On Tuesday night in Gqeberha, the haves played the have-nots and won. There was a whiff of respectability about the scoreline, but that was largely because the have-nots had a batter and a bowler who each suggested they might one day cross over to the haves. The truth of it is that they probably won’t.
Written in black and white, Australia beat Bangladesh by eight wickets. So far, so expected. And unfortunately for the women’s game, the likelihood of such expectations being torpedoed in future encounters appears to be shrinking in the wake of events this week.
The inaugural WPL auction has widely been praised as a gamechanger for women’s cricket, and that is undoubtedly true. Yet there are also valid concerns that it will entrench the status quo, rewarding players from nations that invested in the women’s game early and ultimately coronating India in years to come, whilst leaving everyone else behind.
In the Federation for International Cricketers’ Association’s global employment report for women’s cricket, which was released on the eve of the T20 World Cup, chief executive Tom Moffat forecast that the WPL will create a new “top of the pyramid” for players. The results of the auction bear testament to that prediction.
Of the players who took the field for Australia on Tuesday, only one had not earned a WPL contract. The best team in the world had two more WPL players amongst their reserves in the dugout and two back home. Bangladesh had none.
Such inequality showed up in a myriad of ways at St George’s Park.
When Meg Lanning danced down the pitch to hit Nahida Akter past mid-on with a nonchalant short-arm jab for four, the look on the bowler’s face was quizzical, disbelief at how Lanning had executed such a shot hanging in the air between them. There had been many times in Bangladesh’s innings when batters struggled to hit the ball off the square, their tentative forward defences full of uncertainty and frustration. By contrast, Lanning’s easy forward press to a sharp inswinging delivery from Marufa Akter, the liveliest Bangladeshi bowler on display, pierced the gap in the infield and earned two runs.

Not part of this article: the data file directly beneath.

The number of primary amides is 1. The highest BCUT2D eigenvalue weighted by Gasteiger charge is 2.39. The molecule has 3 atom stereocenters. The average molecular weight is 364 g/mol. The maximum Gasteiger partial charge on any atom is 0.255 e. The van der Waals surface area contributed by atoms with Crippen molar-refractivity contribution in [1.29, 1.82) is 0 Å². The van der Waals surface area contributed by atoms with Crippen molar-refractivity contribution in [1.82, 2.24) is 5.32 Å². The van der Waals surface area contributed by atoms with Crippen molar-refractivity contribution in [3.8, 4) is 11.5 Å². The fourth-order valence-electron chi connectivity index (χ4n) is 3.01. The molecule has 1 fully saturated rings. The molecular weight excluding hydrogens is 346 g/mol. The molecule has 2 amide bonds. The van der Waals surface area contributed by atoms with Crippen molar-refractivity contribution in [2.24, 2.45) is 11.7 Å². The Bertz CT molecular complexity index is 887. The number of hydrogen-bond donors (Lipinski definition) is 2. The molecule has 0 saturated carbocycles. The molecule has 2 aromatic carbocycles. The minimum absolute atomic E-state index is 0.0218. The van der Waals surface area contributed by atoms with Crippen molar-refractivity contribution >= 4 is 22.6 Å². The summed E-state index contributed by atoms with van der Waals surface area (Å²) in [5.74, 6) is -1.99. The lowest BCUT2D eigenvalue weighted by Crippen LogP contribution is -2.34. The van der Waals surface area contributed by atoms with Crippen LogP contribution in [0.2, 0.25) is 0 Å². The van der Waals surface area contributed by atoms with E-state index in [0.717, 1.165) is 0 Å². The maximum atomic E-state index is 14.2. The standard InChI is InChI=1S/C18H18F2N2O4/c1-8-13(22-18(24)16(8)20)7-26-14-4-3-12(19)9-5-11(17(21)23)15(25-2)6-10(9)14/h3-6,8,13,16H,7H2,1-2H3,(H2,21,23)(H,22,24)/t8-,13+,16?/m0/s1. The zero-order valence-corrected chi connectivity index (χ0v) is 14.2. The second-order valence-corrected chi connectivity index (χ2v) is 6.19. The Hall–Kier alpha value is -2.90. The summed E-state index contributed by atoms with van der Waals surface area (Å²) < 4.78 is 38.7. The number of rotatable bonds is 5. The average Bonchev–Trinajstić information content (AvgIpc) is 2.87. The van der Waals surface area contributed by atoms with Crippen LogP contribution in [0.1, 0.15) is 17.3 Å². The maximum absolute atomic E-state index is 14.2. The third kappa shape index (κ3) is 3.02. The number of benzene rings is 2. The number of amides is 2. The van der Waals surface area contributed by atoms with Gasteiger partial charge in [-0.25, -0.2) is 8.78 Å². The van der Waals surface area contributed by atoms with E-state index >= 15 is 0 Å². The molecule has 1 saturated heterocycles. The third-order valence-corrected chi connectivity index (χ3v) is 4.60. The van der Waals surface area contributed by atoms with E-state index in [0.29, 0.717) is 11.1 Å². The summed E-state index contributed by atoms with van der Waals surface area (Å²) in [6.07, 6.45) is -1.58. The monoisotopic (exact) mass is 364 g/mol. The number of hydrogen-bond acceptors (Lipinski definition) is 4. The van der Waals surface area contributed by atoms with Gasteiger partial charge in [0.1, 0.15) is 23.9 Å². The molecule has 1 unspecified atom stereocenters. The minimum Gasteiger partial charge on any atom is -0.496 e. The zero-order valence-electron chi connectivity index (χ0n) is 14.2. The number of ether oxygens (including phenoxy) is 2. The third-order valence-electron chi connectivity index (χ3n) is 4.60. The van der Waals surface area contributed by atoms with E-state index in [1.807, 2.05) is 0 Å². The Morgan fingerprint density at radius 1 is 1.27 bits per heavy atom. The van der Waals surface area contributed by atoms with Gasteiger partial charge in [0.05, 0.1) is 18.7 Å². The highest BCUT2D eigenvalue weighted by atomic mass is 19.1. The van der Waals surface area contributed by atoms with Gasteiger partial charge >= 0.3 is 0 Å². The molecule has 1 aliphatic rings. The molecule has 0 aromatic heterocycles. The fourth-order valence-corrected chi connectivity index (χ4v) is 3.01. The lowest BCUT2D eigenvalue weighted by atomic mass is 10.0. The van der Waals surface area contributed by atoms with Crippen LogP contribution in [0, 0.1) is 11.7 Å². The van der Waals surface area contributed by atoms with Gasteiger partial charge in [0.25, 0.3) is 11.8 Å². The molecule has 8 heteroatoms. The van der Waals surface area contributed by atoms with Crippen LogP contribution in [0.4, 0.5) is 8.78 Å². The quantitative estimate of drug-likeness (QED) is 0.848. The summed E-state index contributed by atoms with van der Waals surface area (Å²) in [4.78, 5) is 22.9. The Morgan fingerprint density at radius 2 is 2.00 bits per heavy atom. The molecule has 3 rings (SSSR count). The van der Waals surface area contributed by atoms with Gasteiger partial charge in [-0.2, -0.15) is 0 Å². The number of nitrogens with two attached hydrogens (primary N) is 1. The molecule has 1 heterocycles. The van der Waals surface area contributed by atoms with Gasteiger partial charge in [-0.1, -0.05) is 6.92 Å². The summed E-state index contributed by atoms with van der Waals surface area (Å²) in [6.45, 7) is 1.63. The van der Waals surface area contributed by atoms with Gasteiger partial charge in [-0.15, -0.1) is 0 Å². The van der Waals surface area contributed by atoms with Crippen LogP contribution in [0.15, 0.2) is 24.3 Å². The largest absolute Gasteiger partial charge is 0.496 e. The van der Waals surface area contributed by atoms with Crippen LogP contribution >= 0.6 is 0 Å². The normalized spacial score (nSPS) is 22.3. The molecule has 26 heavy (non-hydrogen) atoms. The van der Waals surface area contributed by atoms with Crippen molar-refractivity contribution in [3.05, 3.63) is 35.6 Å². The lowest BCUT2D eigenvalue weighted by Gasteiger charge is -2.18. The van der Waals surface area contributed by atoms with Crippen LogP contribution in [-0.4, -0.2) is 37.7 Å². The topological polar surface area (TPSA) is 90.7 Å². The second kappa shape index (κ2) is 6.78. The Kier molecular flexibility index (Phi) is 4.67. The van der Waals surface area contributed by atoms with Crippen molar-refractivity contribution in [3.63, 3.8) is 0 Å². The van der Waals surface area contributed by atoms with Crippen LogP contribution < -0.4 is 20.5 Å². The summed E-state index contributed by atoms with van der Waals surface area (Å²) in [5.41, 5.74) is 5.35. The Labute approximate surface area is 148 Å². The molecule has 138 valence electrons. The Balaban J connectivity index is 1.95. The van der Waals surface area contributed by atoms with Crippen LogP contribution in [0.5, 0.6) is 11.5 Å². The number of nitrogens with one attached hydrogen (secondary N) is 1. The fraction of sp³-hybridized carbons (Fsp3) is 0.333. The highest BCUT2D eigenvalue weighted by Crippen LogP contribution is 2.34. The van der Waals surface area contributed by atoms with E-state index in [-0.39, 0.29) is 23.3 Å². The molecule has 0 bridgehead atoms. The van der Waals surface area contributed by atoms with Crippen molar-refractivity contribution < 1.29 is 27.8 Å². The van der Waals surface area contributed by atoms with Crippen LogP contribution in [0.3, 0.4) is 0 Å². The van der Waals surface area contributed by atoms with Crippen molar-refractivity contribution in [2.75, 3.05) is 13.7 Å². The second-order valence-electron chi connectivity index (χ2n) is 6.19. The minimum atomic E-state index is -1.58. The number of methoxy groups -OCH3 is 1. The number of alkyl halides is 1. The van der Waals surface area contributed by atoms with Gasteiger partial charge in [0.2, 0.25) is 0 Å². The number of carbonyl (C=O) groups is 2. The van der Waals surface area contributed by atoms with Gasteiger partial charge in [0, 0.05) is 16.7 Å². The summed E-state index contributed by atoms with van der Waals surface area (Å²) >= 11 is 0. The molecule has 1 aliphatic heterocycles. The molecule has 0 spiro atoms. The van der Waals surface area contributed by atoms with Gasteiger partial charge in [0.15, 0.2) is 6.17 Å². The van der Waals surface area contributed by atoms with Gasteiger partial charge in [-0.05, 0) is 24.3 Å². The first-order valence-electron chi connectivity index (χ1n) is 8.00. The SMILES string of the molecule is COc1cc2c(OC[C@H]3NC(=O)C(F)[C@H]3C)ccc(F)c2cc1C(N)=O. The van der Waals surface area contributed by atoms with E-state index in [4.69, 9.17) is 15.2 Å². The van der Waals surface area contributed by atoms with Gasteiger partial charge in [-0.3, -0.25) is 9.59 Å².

Bangladesh have not won a game in the T20 World Cup since they hosted it in 2014, with defeat on Tuesday making it 14 losses on the trot. Australia have lost just four games in the competition during the same period, lifting the trophy in 2014, 2018 and 2020.
FICA’s report said that there is “a clear correlation between on-field performance, and off field structures and investment.” Promisingly, it highlighted advances made in most major cricketing nations, with Bangladesh among them. Last year the BCB offered 24 central contracts to women, more than any other nation. Ireland were next with 22, followed by Pakistan and Sri Lanka with 20. However, the report added that remuneration and employment terms for Bangladeshi players “remained below that of several other nations”.
This figure also requires context. Australia may only have 15 centrally-contracted women, but their domestic structure is vast: a total of 123 players hold contracts, most of which provide sufficient financial security to apply themselves to cricket full time. As an early investor in women’s cricket, they have led the pack for more than a decade.
A string of lucrative WPL deals for their top stars looks like just reward for their pursuit of gender equality. It also offers an opportunity to pull away from the chasing pack, just when it appeared as though the gap could be closing. Last year, Bangladesh ran them close in the 50-over World Cup, and also troubled the West Indies and beat Pakistan. Those showings suggested a second coming for Bangladesh, their first having been at the 2018 Asia Cup, which they won after beating India twice. If there’s an advantage of coming from a low base of professionalism, it’s that there is plenty of ground that can be made up quickly – at a time when teams like Australia appear to be entering ‘marginal gains’ territory.